Monday 25 August 2014

Damages for passing off and interfering with website: some calculations laid bare

Harman v Burge [2014] EWHC 2836 (IPEC) is a 29 July 2014 decision from Judge Richard Hacon in the Intellectual Property Enterprise Court for England and Wales that throws further light on how to set about an inquiry into damages following the successful conclusion of an action for passing off and unlawful interference in trade.

Harman sued following interference by Burge with a website, (since shifted to, which fronted a holiday business that he had initially bought from Burge. The court awarded Harman damages for lost profits -- but how were they to be calculated? The judge's 68-paragraph judgment reduced the sum awarded by taking into account the fact that Harman had twice relocated his business after the infringing acts and that he had also discontinued a Google AdWords campaign which had been designed to recover the profile of the website, suggesting that there was no need for the campaign after the disruption to the website had been reduced. The court however also awarded Harman the cost of mitigating the damages he suffered, including the cost of Harman's AdWords campaign and the fees which he paid to an IT consultant in order to regain control of the website.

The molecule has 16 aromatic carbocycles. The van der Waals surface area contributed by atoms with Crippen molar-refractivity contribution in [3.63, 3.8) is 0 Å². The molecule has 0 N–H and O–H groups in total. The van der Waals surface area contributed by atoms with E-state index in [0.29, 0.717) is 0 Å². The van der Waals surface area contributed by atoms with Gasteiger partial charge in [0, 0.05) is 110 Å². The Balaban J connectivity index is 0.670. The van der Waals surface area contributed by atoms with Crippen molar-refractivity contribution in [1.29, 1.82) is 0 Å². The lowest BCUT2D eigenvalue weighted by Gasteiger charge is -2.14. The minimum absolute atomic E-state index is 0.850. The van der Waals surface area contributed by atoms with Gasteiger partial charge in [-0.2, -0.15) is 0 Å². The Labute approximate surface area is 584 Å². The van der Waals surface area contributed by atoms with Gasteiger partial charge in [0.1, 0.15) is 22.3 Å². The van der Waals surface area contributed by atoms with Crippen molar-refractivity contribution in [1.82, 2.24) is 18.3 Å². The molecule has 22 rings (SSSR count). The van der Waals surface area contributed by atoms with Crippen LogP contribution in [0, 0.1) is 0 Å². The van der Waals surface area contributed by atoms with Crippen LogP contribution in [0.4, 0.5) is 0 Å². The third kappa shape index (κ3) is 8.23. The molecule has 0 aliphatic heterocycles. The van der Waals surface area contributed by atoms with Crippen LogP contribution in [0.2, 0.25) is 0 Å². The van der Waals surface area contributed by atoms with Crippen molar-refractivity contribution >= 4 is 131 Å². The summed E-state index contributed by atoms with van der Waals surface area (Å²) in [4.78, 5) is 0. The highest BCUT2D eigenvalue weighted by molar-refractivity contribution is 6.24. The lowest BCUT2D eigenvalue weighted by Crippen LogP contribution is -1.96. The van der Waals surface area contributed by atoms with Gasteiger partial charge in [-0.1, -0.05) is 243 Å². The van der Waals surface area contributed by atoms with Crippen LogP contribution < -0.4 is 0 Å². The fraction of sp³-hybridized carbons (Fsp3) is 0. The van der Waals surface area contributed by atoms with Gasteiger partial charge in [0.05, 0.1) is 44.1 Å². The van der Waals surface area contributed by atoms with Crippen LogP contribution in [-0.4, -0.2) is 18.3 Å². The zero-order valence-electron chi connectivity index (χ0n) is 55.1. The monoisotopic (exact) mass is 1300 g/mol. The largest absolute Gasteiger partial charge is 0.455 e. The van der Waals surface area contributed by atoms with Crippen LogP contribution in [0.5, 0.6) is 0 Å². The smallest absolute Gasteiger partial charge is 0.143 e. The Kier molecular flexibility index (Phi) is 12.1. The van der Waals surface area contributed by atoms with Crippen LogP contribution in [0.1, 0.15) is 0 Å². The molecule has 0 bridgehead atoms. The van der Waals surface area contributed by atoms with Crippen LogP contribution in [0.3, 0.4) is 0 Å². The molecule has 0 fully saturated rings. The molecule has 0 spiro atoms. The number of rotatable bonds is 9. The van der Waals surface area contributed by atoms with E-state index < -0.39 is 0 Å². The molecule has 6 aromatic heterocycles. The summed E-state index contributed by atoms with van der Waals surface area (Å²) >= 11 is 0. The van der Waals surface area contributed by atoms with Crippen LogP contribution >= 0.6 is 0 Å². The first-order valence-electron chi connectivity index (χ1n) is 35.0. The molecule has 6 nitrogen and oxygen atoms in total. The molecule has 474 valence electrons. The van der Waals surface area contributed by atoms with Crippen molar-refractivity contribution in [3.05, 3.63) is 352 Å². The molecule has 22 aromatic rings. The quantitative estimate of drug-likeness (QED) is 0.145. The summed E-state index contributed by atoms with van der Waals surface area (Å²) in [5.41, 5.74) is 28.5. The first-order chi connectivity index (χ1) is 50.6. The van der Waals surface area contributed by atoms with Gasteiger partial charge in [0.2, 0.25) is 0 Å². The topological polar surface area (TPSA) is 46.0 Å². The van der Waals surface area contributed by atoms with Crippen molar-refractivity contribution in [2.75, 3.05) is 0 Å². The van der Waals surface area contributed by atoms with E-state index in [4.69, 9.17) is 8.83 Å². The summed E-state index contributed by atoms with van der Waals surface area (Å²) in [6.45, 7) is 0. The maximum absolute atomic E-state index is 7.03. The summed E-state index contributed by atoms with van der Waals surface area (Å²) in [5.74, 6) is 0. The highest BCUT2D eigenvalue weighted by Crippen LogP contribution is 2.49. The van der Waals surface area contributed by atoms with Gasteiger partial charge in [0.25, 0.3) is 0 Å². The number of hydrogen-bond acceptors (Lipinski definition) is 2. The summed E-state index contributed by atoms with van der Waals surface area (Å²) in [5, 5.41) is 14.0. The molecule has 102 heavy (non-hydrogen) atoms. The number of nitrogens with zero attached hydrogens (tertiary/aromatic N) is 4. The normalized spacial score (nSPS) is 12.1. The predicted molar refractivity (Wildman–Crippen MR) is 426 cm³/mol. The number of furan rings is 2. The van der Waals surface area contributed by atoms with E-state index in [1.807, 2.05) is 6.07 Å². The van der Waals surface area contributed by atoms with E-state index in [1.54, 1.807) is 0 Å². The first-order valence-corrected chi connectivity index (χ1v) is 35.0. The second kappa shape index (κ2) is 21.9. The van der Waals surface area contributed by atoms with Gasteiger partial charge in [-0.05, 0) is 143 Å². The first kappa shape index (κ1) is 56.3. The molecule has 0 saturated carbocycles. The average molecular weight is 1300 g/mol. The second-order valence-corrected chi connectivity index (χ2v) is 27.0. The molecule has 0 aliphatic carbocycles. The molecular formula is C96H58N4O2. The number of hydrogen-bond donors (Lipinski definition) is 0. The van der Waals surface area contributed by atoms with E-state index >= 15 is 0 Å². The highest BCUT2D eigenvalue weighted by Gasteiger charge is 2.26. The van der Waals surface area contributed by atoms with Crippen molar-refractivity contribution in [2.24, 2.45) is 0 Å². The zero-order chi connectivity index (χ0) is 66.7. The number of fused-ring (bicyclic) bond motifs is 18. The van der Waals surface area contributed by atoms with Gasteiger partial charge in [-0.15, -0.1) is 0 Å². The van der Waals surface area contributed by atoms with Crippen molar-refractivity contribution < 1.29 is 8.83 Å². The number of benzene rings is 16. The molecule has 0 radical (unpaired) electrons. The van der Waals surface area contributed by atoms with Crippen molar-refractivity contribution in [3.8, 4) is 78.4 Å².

The initial calculation relating to Harman's damages claim of £122,562, reproduced above, was compiled by Thayne Forbes (chartered accountant and director/co-founder of Intangible Business Limited), whom the judge found to be "a witness doing his best to assist the court. His evidence was a mixture of careful detail and quite significant assumptions, but [he] freely acknowledged where he had made those assumptions".

Following the court's analysis, it was whittled down to a more modest but presumably still rewarding £39,701.

On the plus side, it's good to see a junior court such as IPEC get to grips with the financial issues and deal with them so efficiently.  On the down side, it's sad that this order was made more than two years after a consent order of June 2012 disposed of the issue of liability, and that it took two days of hearings to get through the issues raised here -- a long time in relation to the tightly-timetabled court.

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